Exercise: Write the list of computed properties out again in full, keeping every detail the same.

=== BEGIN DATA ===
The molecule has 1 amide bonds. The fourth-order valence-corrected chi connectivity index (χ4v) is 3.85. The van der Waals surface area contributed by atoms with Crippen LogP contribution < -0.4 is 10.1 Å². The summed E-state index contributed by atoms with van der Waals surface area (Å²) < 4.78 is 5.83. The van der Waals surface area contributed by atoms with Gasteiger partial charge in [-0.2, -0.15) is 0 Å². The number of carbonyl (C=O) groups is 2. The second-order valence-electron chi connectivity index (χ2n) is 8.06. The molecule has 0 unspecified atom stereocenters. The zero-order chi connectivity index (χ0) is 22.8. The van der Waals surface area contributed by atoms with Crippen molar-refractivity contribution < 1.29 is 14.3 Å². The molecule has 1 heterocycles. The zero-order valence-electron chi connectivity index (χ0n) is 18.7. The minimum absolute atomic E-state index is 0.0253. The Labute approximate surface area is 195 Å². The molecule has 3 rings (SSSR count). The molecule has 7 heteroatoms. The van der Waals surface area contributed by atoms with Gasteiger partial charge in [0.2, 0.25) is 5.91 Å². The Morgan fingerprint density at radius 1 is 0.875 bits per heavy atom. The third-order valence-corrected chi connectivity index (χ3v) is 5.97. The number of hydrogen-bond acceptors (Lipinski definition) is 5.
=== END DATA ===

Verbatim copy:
The molecule has 1 amide bonds. The fourth-order valence-corrected chi connectivity index (χ4v) is 3.85. The van der Waals surface area contributed by atoms with Crippen LogP contribution < -0.4 is 10.1 Å². The summed E-state index contributed by atoms with van der Waals surface area (Å²) < 4.78 is 5.83. The van der Waals surface area contributed by atoms with Gasteiger partial charge in [-0.2, -0.15) is 0 Å². The number of carbonyl (C=O) groups is 2. The second-order valence-electron chi connectivity index (χ2n) is 8.06. The molecule has 0 unspecified atom stereocenters. The zero-order chi connectivity index (χ0) is 22.8. The van der Waals surface area contributed by atoms with Crippen molar-refractivity contribution < 1.29 is 14.3 Å². The molecule has 1 heterocycles. The zero-order valence-electron chi connectivity index (χ0n) is 18.7. The minimum absolute atomic E-state index is 0.0253. The Labute approximate surface area is 195 Å². The molecule has 3 rings (SSSR count). The molecule has 7 heteroatoms. The van der Waals surface area contributed by atoms with Gasteiger partial charge in [0.2, 0.25) is 5.91 Å². The Morgan fingerprint density at radius 1 is 0.875 bits per heavy atom. The third-order valence-corrected chi connectivity index (χ3v) is 5.97. The number of hydrogen-bond acceptors (Lipinski definition) is 5.